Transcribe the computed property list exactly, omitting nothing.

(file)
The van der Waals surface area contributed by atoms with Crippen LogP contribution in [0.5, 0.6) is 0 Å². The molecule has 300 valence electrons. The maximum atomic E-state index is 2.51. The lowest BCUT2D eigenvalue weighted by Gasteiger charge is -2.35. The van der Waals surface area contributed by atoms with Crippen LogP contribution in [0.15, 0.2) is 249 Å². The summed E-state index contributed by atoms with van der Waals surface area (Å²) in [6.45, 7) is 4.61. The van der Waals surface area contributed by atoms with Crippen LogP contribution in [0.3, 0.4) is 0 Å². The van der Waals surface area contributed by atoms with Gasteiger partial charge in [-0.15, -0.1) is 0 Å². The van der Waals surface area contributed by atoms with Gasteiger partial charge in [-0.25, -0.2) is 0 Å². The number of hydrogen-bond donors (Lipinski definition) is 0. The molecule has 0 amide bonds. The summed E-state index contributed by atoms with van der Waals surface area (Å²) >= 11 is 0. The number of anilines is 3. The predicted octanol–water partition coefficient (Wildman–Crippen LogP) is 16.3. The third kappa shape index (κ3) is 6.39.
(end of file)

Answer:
The van der Waals surface area contributed by atoms with Crippen LogP contribution in [0.5, 0.6) is 0 Å². The molecule has 300 valence electrons. The maximum atomic E-state index is 2.51. The lowest BCUT2D eigenvalue weighted by Gasteiger charge is -2.35. The van der Waals surface area contributed by atoms with Crippen LogP contribution in [0.15, 0.2) is 249 Å². The summed E-state index contributed by atoms with van der Waals surface area (Å²) in [6.45, 7) is 4.61. The van der Waals surface area contributed by atoms with Crippen LogP contribution in [0.3, 0.4) is 0 Å². The van der Waals surface area contributed by atoms with Gasteiger partial charge in [-0.15, -0.1) is 0 Å². The van der Waals surface area contributed by atoms with Gasteiger partial charge in [-0.25, -0.2) is 0 Å². The number of hydrogen-bond donors (Lipinski definition) is 0. The molecule has 0 amide bonds. The summed E-state index contributed by atoms with van der Waals surface area (Å²) >= 11 is 0. The number of anilines is 3. The predicted octanol–water partition coefficient (Wildman–Crippen LogP) is 16.3. The third kappa shape index (κ3) is 6.39.